11. 11. Creating A Knowledge Orientation - Ask Yourself? <ul><li>What does the term organizational knowledge means to you (intellectual capital, core competence, organizational learning)? </li></ul><ul><li>What is estimated strategic value of knowledge to you? </li></ul><ul><li>What are most critical factors of knowledge composition (experience, intuition, context, interpretation, reflection)? </li></ul><ul><li>How do organizations manage themselves to make knowledge (process, place, purpose, mission)? </li></ul><ul><li>At what levels in organizations knowledge is mostly found embedded? </li></ul> © Himanshu Dutt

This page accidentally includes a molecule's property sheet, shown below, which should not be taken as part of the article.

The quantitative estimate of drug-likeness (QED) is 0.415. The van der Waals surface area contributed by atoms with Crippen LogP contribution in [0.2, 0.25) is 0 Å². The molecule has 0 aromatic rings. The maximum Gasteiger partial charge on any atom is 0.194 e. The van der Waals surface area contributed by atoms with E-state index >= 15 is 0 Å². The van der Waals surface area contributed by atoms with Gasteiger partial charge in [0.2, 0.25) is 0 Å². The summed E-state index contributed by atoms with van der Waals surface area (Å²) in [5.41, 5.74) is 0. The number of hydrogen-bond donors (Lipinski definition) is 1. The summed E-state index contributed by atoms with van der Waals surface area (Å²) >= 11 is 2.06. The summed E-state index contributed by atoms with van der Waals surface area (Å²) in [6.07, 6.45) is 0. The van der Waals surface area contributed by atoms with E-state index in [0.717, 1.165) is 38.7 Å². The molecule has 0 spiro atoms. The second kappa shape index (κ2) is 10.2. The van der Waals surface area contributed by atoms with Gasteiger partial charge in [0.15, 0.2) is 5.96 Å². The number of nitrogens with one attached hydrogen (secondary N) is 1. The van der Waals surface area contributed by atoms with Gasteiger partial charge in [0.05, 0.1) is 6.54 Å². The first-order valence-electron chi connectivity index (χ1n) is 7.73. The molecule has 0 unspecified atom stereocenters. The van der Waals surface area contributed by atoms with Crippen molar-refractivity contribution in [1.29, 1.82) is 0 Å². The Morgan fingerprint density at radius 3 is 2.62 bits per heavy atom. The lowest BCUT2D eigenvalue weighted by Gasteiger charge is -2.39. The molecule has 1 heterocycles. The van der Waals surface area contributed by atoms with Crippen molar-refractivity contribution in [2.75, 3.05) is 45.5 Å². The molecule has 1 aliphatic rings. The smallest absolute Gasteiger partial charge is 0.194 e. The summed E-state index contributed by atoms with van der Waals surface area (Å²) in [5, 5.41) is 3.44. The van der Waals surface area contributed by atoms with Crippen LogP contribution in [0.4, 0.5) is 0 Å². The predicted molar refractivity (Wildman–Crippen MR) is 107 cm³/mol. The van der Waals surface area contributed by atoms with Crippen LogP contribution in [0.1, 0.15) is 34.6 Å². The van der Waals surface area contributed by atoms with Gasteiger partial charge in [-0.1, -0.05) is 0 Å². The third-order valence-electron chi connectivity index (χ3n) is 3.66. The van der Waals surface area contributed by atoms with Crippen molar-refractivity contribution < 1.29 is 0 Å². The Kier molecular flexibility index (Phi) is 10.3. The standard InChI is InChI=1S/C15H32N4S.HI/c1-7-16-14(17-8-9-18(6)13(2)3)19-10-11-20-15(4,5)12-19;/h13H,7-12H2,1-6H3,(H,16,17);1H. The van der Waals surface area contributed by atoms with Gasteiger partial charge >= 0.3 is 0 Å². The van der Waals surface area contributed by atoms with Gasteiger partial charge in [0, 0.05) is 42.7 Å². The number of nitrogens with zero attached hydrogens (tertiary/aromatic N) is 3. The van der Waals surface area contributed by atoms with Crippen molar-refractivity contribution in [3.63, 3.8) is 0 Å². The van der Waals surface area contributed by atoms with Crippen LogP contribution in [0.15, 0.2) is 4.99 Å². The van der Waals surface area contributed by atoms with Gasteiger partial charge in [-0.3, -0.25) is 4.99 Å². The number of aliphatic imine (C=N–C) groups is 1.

12. 12. Various Contexts to Knowledge Intangible source of economic growth and corporate value; input for product development; organizational outcome, strategic action to problem or opportunities, innovation etc. Various other authors (2003-2008) Knowledge is justified belief, validated by experience, shaped to benefit organization. Bij, Song and Weggeman (2003) Knowledge life cycle : creation, mobilization, diffusion and commoditization. Knowledge exists in 3 locations: codified information sets, inside individuals and in teams. Peter Murray (2002) Birkinshaw and Sheehan (2002) 4 knowledge dimensions: factual, conceptual, procedural & meta-cognitive Cognitive and Community based knowledge models for innovation. Sorensen & Snis (2001) Salisbury & Plass (2001) Product of experience and human reflection; located in an individual; embedded in a routine or process; embodied in language, concepts, rules and tools. 3 types – human (individual know-how), social (relationships between individuals or within groups) & structured (organization systems, processes) Intellectual capital = f{stock of knowledge accumulated by individuals and units} x {extent to which this knowledge is mobilized} Knowledge constructing, imbibing, interchanging & using is a social process. McAdam & Reid (2000) Gupta & Govindrajan (2000) Long & Fahey (2000) Meaningfully organized accumulated information; Knowledge is an object (stored) and process; Interactive (tacit) & integrated (explicit) knowledge Knowledge is information that could be acted upon. Lim, Ahmed & Zairi (1999) Zack (1999) Embedded & embodied knowledge types Knowledge means customer or commercial value created. Ulrich (1998) Madhvan & Grover (1998) Experience, context, interpretation are components of knowledge. Davenport, Long & Beers (1998) Tacit & explicit theory of knowledge transfers Nonaka & Takeuchi (1995) Knowledge as source of distinctive capabilities and competitive advantage Hamel & Prahalad (1994) Intellectual capital = commitment x competence = knowledge Quinn (1992) Ranked knowledge as scientific, technical & social Henry & Walker (1991) Effective use of knowledge depends upon organizational learning. Senge (1990) Context of Knowledge Authors